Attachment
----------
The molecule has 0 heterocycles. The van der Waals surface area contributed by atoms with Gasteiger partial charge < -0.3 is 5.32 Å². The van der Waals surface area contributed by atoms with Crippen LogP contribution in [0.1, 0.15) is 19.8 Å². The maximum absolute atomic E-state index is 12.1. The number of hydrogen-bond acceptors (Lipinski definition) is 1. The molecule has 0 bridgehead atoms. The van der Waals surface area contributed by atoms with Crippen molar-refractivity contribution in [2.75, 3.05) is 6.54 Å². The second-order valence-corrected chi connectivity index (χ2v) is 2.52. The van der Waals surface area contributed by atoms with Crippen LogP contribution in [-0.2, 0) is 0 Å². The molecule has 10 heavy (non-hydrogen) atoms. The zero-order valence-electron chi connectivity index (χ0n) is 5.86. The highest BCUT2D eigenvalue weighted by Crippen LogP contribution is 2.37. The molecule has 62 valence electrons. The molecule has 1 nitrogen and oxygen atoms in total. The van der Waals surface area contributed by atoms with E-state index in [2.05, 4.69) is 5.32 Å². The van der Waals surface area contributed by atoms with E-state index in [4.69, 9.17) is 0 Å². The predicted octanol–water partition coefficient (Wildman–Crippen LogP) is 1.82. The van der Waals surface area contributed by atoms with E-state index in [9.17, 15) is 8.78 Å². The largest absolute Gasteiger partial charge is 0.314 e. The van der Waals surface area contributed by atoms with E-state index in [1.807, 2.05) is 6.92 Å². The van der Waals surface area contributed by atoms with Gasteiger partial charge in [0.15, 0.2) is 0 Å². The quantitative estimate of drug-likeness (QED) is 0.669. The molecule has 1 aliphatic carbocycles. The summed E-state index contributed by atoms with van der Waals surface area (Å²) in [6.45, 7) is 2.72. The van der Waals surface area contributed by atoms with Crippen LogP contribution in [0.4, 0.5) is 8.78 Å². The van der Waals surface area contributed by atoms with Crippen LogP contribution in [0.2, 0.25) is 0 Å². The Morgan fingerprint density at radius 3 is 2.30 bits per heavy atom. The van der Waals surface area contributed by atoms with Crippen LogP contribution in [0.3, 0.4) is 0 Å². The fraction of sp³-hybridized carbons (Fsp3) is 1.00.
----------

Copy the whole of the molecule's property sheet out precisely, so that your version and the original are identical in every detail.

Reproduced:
The molecule has 0 heterocycles. The van der Waals surface area contributed by atoms with Gasteiger partial charge < -0.3 is 5.32 Å². The van der Waals surface area contributed by atoms with Crippen LogP contribution in [0.1, 0.15) is 19.8 Å². The maximum absolute atomic E-state index is 12.1. The number of hydrogen-bond acceptors (Lipinski definition) is 1. The molecule has 0 bridgehead atoms. The van der Waals surface area contributed by atoms with Crippen molar-refractivity contribution in [2.75, 3.05) is 6.54 Å². The second-order valence-corrected chi connectivity index (χ2v) is 2.52. The van der Waals surface area contributed by atoms with Crippen LogP contribution in [-0.2, 0) is 0 Å². The molecule has 10 heavy (non-hydrogen) atoms. The zero-order valence-electron chi connectivity index (χ0n) is 5.86. The highest BCUT2D eigenvalue weighted by Crippen LogP contribution is 2.37. The molecule has 62 valence electrons. The molecule has 1 nitrogen and oxygen atoms in total. The van der Waals surface area contributed by atoms with E-state index in [2.05, 4.69) is 5.32 Å². The van der Waals surface area contributed by atoms with E-state index in [4.69, 9.17) is 0 Å². The predicted octanol–water partition coefficient (Wildman–Crippen LogP) is 1.82. The van der Waals surface area contributed by atoms with E-state index in [9.17, 15) is 8.78 Å². The largest absolute Gasteiger partial charge is 0.314 e. The van der Waals surface area contributed by atoms with E-state index in [1.807, 2.05) is 6.92 Å². The van der Waals surface area contributed by atoms with Gasteiger partial charge in [0.15, 0.2) is 0 Å². The quantitative estimate of drug-likeness (QED) is 0.669. The molecule has 1 aliphatic carbocycles. The summed E-state index contributed by atoms with van der Waals surface area (Å²) in [6.45, 7) is 2.72. The van der Waals surface area contributed by atoms with Crippen LogP contribution in [0.4, 0.5) is 8.78 Å². The van der Waals surface area contributed by atoms with Crippen LogP contribution in [0.2, 0.25) is 0 Å². The Morgan fingerprint density at radius 3 is 2.30 bits per heavy atom. The van der Waals surface area contributed by atoms with Crippen LogP contribution in [0.3, 0.4) is 0 Å². The fraction of sp³-hybridized carbons (Fsp3) is 1.00.